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Iran Press TV

US watchdog to probe if Justice Dept. officials sought to help Trump overturn election

Iran Press TV

Tuesday, 26 January 2021 8:11 AM

The US Justice Department's internal watchdog has announced an investigation into whether current or former department officials tried to improperly "alter the result of the November presidential election."

The probe follows the revelation that former President Donald Trump considered replacing his acting attorney general with another appointee more amenable to his claims of voter fraud, and to the department's power to help keep Trump in power.

US media earlier reported that Jeffrey Clark, the Justice department's acting assistant attorney general for the Civil Division, had plotted with Trump to oust then-Attorney General Jeff Rosen so that he could launch a probe of alleged voter fraud in Georgia.

Clark, the reports said, was sympathetic to Trump's "Stop the Steal" campaign, and that he met with Republican Congressman Scott Perry of Pennsylvania to discuss a plan to have the Justice Department send Georgia a letter disclosing the department would investigate the election results.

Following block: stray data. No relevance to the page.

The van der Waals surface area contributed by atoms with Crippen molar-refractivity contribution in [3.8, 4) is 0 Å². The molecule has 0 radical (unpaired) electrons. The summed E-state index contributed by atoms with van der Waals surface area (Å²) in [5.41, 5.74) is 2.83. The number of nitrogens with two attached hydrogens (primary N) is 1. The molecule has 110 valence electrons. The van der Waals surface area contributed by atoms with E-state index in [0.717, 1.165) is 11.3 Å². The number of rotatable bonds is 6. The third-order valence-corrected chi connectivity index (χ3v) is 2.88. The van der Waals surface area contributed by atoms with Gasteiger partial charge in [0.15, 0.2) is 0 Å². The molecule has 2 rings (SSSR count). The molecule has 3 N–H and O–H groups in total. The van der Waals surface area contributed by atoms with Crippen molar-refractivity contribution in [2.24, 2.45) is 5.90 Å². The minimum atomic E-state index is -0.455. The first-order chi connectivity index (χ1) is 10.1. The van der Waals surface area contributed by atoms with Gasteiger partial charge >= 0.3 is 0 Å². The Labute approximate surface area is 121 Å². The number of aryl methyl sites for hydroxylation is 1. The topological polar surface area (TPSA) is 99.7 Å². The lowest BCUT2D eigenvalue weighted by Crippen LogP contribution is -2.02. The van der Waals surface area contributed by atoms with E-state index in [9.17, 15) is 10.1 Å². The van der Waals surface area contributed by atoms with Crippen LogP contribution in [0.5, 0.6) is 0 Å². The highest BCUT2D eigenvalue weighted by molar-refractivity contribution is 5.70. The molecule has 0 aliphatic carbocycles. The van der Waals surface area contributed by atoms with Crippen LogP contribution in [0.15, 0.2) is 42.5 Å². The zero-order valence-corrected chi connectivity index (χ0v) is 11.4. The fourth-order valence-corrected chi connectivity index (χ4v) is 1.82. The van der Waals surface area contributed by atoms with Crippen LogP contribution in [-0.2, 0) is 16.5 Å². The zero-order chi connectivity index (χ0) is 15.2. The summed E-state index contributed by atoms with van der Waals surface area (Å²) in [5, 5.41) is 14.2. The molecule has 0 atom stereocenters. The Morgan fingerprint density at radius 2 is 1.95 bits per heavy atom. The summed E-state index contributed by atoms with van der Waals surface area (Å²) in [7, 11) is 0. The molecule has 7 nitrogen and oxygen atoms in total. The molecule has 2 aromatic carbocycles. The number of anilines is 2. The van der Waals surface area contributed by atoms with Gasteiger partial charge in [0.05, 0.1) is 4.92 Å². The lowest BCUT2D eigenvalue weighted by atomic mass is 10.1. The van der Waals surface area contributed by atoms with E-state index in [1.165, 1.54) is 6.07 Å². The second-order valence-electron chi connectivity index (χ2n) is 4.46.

The plot, however, drew strong opposition from other senior officials in the department who threatened to resign en masse if Clark was appointed acting attorney general.

Top Justice Department officials had also refused Trump's demands that they get involved in contesting the election's outcome at the Supreme Court.

US Justice Department Inspector General Michael Horowitz announced the watchdog's investigation on Monday, although he said his jurisdiction would be limited to "allegations concerning the conduct of former and current DOJ employees."

Trump and allies had long sought to press the Justice Department to help boost his claims of election fraud, but then-Attorney General William P. Barr said the department ultimately found the evidence lacking.

The state of Texas filed a lawsuit to throw out the November election results in four battleground states that Joe Biden won — Michigan, Wisconsin, Pennsylvania and Georgia — and wanted the Justice Department to support it. But the department officials agreed with most legal observers that the case was a lost cause. Trump's three choices for the Supreme Court also agreed to that finding.

Horowitz had already been examining another Justice Department misconduct over the November election which was the abrupt departure of the US attorney in Atlanta after Trump complained officials in Georgia were not doing enough to find election fraud. Trump had insisted he won the state and threatened vague legal consequences.

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